Using different tools or adapting the ones you already have can help you to protect your joints. You can also try changing the way you do things that you find painful or uncomfortable.
Planting out summer bedding plants is another job that involves a lot of bending. You can avoid this by only growing shrubs and herbaceous perennials. Alternatively, you can dig a hole using a long-handled trowel, put the plant on the blade and lower it into the soil. You can do this sitting down if it’s easier. Pot-grown plants are the most suitable for this method.
Watering the plants
Ideally a mains water supply should be laid to a central point so that you can water any part of the garden using a short length of hosepipe or sprinkler. Carrying water in cans and buckets is very tiring and puts a lot of strain on your hands. Instead of filling a large can from a tap and carrying it to the bottom of the garden, place water butts where you need them most. You can fill them from time to time with a hosepipe if you need to, and dip a small watering can into the tanks when you need to water the plants.
When carrying and using a watering can, use both hands in order to distribute the weight. Alternatively, you can attach a small length of hose to an outside tap if you have one.
If you have free-draining borders that are in full sun, it’s best to use them for growing drought-resistant plants such as wallflowers, rosemary, broom and cotton lavender, which come to no harm if they dry out for a few days. This will help reduce the amount of watering you need to do. Mulching with shredded bark reduces water loss, but the mulch should only be applied to soil that’s already damp.
Hanging-baskets keep their moisture longer in light shade, and plants like fuchsias, ivy-leafed geraniums, lobelias and busy Lizzies thrive in these conditions. A hanging-basket sprayer is useful for watering a basket that’s too high to reach with a watering can. You can buy special hanging-basket compost with crystals that help keep moisture in so you don’t have to water so often. Crystals are also available for mixing in with standard compost.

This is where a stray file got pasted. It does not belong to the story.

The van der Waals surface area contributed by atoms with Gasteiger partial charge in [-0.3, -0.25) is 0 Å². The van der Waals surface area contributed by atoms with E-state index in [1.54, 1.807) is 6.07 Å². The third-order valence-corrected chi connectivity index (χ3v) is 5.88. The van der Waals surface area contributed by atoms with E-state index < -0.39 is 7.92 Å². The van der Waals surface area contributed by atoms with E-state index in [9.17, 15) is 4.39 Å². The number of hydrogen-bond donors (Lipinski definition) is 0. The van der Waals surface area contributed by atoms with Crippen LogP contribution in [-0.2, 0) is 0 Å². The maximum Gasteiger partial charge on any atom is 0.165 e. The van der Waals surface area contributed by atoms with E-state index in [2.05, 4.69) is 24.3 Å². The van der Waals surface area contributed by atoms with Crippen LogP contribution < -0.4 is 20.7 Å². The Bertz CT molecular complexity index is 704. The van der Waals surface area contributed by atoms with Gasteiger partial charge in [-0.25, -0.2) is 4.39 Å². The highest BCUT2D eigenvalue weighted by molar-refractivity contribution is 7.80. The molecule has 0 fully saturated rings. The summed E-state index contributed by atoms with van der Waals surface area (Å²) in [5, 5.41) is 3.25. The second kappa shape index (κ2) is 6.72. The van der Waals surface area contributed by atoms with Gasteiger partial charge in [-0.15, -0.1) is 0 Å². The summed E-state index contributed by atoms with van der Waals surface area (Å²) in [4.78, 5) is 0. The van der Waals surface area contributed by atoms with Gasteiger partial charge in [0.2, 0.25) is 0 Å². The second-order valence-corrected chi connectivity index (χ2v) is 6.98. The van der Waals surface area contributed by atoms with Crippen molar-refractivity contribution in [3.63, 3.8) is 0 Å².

Gripping and squeezing of pruning tools over a length of time can hurt finger joints, so have regular breaks or spells of doing other jobs, and try to use tools with padded handles. The following tools may make things a little easier:
- A ratchet pruner takes less effort to cut through twigs than most secateurs. Instead of one big squeeze it takes several bites to make the cut, reducing strain on the knuckles.
- A two-handed lopper will give good leverage without much effort and canbe held lightly against the palms and wrists, protecting the finger joints from strain. Some manufacturers also produce ‘ratchet loppers’ – these have a ratchet mechanism which will hold the blades in place if you need to stop mid-cut.
- Pruners, loppers and secateurs with a cut-and-hold action hold the cut stem in their jaws so it doesn’t fall to the ground, which saves bending to pick up the cuttings.
- English trimming shears can be used for light trimming after the flowering of heathers and lavender. You don’t need to move your fingers much to squeeze the blades together, and you can use them one-handed
Tomorrow we’ll be looking at how complementary therapies can be helpful if you have arthritis.
This week we are working together with Arthritis Research UK to help Mature Times readers who are living with joint pain, or who know someone who is, to keep gardening. If you want to find out more about how Arthritis Research UK could help you or how you can join us in our fight against arthritis, go to www.arthritisresearchuk.org/